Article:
Thursday, September 04, 2008

Scott on the Sound of Silence and the Graduate

[Scott discusses a famous film moment, and I ask a question at the end.]

Here's the clip of the last few minutes of The Graduate just to refresh everyone's memory.

Last week I posted “Sound of Silence” at the end of The Graduate as my all-time favorite ending music for a film. This is because, the moment that the song enters, the ending is transformed from typical happy ending into a far more poignant moment that would become symbolic of the uncertainty of an entire generation.

The final few minutes of The Graduate has become one of the most parodied/homaged sequences in film history and the basic trope of this ending has become one of the most imitated. Countless romantic comedies have ended with a boy/girl rushing to stop the wedding/departure/bar mitzvah of the object of their affection. This can be seen in movies as diverse as Crocodile Dundee, Runaway Bride, My Best Friend’s Wedding and pretty much every other Julia Roberts vehicle.

The difference in The Graduate comes about in that final thirty seconds before the credits roll. First of all, there is the use of “Sound Of Silence”, not only is this song far from celebratory in its tone but it has also served as a theme of uncertainty and lack of direction throughout the film. Then, we also have that moment where Ben and Elaine stare forward and take a deep breath before the smiles slowly fade from their faces. I once heard this referred to as the movie’s “Oh, Shit!” moment. This is the moment where the consequences of their actions finally set in; both have become so desperate to escape their past that they are willing to burn every bridge behind them by storming out of the wedding. They have also invested a great deal of their future happiness in one another, in a relationship that still has a lot of issues that need to be worked out, mainly, that they don’t even really know each other that well (they’ve had one date and a few days of Ben pestering Elaine), not to mention the fact that he had and affair with her mother. It is only in the final few seconds, however, that they realize all of this. Their only hope is that their future life, however uncertain, is better than the lives that they are leaving behind.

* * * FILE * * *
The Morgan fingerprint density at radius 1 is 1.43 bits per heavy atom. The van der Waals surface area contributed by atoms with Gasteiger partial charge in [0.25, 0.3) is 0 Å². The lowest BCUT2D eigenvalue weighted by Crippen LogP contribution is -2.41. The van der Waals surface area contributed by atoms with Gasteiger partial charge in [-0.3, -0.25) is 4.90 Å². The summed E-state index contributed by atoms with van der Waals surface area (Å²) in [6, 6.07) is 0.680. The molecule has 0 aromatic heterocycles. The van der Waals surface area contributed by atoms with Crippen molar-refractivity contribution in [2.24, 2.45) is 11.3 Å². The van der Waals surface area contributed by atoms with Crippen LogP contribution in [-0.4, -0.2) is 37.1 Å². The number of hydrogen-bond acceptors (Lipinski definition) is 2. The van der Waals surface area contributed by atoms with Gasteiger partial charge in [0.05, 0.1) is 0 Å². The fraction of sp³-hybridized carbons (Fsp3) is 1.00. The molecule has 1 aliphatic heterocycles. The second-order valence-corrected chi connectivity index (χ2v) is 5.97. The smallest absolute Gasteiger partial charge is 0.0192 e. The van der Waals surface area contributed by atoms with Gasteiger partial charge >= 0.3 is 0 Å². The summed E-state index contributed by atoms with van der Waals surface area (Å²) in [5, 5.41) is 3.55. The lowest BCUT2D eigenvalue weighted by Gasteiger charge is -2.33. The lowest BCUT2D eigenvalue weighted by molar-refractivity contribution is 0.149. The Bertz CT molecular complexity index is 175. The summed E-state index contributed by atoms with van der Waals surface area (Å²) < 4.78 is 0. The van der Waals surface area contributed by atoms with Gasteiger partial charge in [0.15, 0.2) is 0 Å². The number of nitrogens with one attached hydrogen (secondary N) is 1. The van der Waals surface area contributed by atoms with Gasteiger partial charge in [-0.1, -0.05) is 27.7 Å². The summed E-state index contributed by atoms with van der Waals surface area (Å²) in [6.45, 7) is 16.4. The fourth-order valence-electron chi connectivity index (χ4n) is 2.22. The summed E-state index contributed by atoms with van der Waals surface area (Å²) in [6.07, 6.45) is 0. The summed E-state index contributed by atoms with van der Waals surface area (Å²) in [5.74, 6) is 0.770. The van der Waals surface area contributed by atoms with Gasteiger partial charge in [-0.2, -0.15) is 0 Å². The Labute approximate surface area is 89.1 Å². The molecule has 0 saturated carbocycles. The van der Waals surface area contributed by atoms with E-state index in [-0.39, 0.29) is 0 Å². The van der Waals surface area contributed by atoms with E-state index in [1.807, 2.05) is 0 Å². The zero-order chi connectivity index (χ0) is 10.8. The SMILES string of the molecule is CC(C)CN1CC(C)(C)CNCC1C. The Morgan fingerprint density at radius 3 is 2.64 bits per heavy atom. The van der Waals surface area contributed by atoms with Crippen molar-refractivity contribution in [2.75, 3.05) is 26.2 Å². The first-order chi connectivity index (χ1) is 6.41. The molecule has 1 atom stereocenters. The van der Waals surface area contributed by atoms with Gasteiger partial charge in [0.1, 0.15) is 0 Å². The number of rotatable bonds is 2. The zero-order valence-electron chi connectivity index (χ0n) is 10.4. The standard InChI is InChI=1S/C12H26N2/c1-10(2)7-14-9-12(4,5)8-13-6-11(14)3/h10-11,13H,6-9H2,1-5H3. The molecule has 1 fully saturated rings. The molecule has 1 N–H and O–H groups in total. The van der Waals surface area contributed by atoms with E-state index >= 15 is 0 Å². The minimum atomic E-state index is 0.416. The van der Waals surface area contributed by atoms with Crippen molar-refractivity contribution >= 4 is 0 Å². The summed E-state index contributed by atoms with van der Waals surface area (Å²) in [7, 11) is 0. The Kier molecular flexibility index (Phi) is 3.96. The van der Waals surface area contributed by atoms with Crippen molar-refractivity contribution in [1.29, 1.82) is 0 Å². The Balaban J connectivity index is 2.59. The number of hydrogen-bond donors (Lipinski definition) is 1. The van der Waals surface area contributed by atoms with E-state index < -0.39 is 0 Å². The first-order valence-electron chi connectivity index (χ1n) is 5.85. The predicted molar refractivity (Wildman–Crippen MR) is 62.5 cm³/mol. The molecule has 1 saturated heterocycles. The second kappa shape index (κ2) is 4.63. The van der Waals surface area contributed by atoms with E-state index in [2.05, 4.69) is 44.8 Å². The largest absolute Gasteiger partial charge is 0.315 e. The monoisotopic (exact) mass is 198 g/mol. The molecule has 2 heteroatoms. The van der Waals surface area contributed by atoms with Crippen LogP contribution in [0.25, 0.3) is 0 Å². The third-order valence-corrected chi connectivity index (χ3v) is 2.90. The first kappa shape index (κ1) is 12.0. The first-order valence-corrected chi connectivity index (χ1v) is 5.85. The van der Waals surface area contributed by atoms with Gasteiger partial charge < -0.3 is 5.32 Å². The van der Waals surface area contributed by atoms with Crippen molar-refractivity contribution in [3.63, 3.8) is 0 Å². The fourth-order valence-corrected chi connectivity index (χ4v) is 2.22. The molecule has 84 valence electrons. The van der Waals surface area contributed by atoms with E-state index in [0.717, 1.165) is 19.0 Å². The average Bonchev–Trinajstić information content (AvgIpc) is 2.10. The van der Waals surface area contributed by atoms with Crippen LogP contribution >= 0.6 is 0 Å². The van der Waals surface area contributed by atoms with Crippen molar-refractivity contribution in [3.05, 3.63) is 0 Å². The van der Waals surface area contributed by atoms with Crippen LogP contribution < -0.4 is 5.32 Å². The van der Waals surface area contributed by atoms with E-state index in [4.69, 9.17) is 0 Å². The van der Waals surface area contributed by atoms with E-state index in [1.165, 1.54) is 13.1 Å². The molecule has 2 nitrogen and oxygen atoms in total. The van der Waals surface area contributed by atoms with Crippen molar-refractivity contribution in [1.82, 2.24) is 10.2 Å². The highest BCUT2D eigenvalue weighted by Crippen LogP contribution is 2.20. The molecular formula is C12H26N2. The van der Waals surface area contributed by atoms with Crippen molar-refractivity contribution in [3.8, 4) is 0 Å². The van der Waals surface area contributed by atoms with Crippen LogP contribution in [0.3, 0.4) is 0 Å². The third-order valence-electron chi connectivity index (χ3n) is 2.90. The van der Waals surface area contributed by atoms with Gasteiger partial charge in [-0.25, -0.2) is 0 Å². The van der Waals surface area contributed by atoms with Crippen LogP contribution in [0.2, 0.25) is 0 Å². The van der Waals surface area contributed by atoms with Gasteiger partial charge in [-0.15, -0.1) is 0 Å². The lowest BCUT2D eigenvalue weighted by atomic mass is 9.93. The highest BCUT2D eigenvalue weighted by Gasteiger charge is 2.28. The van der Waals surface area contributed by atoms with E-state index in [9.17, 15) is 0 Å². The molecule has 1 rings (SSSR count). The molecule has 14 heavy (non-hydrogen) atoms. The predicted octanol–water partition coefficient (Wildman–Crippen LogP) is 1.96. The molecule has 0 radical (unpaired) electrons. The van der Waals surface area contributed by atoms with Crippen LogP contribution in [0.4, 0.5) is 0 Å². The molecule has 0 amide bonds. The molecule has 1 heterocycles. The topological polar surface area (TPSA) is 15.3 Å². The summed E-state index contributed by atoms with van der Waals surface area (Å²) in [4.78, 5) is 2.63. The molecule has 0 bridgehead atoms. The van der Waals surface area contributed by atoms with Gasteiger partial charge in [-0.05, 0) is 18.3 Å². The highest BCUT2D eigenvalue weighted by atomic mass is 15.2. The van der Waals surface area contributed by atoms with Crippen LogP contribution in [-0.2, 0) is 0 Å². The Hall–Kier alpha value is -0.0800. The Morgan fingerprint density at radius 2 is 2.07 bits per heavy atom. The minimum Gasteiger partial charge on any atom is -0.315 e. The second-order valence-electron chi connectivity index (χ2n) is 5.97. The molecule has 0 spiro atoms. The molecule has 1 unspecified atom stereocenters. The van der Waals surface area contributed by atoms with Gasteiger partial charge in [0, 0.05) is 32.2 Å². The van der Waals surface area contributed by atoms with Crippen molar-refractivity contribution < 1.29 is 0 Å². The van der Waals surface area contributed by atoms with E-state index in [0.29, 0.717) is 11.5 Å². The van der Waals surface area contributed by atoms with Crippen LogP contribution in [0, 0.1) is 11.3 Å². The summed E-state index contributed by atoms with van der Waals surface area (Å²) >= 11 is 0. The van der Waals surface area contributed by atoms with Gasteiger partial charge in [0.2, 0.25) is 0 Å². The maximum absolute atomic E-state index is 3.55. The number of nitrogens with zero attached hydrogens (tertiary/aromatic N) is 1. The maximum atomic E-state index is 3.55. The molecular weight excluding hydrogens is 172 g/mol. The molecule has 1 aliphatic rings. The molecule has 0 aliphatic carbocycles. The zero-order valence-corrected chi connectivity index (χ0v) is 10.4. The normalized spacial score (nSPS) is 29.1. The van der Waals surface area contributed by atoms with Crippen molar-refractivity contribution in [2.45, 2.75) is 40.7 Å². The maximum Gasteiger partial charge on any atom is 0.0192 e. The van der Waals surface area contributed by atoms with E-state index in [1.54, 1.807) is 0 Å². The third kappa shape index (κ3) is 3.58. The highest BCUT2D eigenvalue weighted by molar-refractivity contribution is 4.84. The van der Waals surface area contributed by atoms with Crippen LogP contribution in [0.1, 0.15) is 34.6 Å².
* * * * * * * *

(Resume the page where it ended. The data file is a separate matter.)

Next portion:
Had the movie ended thirty seconds earlier, it still would have been a great movie, perhaps it would still even be a classic but those final seconds that turn all the conventions of ‘Happily Ever After’ on its ear, beautifully emphasized through the use of “Sound of Silence”, are what truly make this film a masterpiece.

[Here is my question -- this moment is so famous, but I cannot, off the top of my head, really think of many films that have learned from it, incorporated it, revised it, or played with it in any way other than parody. Maybe there are tons, but they are not coming to me. What am I missing?]


scott91777 said...


That's exactly one of the points I was going for with this :)

Jason said...

Have you guys heard the story -- I don't know if it's true, I never confired it myself -- that that moment is not in the script? That it was actually the director's idea to leave the camera running after the actors were out of lines, forcing both of them to sit there awkwardly wondering what to do next? If it's true, it's one of the reasons the moment works so well, I imagine. It's actually completely genuine.